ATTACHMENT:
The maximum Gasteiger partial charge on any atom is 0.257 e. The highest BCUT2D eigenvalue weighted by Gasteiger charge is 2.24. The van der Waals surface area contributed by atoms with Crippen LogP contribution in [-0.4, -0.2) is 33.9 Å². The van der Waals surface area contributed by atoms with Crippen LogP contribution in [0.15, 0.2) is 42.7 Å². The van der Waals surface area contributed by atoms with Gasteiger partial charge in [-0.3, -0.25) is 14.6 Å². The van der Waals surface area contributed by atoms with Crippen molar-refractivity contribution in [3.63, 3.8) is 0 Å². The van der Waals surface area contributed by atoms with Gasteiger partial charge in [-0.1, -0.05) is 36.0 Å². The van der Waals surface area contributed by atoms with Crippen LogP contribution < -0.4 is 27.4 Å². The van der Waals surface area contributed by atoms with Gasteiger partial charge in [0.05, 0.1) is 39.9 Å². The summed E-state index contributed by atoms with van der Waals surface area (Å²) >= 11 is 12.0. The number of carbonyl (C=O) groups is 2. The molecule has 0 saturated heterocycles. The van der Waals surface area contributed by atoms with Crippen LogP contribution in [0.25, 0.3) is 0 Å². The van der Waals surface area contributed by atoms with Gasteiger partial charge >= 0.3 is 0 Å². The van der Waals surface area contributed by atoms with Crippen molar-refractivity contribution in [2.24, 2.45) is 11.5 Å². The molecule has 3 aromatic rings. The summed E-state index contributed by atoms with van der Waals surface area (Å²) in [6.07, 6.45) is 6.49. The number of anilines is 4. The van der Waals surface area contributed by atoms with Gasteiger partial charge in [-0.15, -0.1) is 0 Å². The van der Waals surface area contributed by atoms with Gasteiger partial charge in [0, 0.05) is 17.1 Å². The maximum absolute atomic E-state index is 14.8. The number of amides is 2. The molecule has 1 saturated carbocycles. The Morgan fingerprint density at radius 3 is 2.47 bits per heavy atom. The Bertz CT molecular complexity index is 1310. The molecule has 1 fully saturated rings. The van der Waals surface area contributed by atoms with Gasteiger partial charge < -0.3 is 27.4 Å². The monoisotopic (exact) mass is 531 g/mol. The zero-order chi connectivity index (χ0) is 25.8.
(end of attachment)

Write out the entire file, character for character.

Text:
The maximum Gasteiger partial charge on any atom is 0.257 e. The highest BCUT2D eigenvalue weighted by Gasteiger charge is 2.24. The van der Waals surface area contributed by atoms with Crippen LogP contribution in [-0.4, -0.2) is 33.9 Å². The van der Waals surface area contributed by atoms with Crippen LogP contribution in [0.15, 0.2) is 42.7 Å². The van der Waals surface area contributed by atoms with Gasteiger partial charge in [-0.3, -0.25) is 14.6 Å². The van der Waals surface area contributed by atoms with Crippen molar-refractivity contribution in [3.63, 3.8) is 0 Å². The van der Waals surface area contributed by atoms with Gasteiger partial charge in [-0.1, -0.05) is 36.0 Å². The van der Waals surface area contributed by atoms with Crippen LogP contribution < -0.4 is 27.4 Å². The van der Waals surface area contributed by atoms with Gasteiger partial charge in [0.05, 0.1) is 39.9 Å². The summed E-state index contributed by atoms with van der Waals surface area (Å²) >= 11 is 12.0. The number of carbonyl (C=O) groups is 2. The molecule has 0 saturated heterocycles. The van der Waals surface area contributed by atoms with Crippen LogP contribution in [0.25, 0.3) is 0 Å². The van der Waals surface area contributed by atoms with Gasteiger partial charge >= 0.3 is 0 Å². The van der Waals surface area contributed by atoms with Crippen molar-refractivity contribution in [2.24, 2.45) is 11.5 Å². The molecule has 3 aromatic rings. The summed E-state index contributed by atoms with van der Waals surface area (Å²) in [6.07, 6.45) is 6.49. The number of anilines is 4. The van der Waals surface area contributed by atoms with Gasteiger partial charge in [-0.15, -0.1) is 0 Å². The van der Waals surface area contributed by atoms with Gasteiger partial charge in [0, 0.05) is 17.1 Å². The maximum absolute atomic E-state index is 14.8. The number of amides is 2. The molecule has 1 saturated carbocycles. The Morgan fingerprint density at radius 3 is 2.47 bits per heavy atom. The Bertz CT molecular complexity index is 1310. The molecule has 1 fully saturated rings. The van der Waals surface area contributed by atoms with Gasteiger partial charge < -0.3 is 27.4 Å². The monoisotopic (exact) mass is 531 g/mol. The zero-order chi connectivity index (χ0) is 25.8.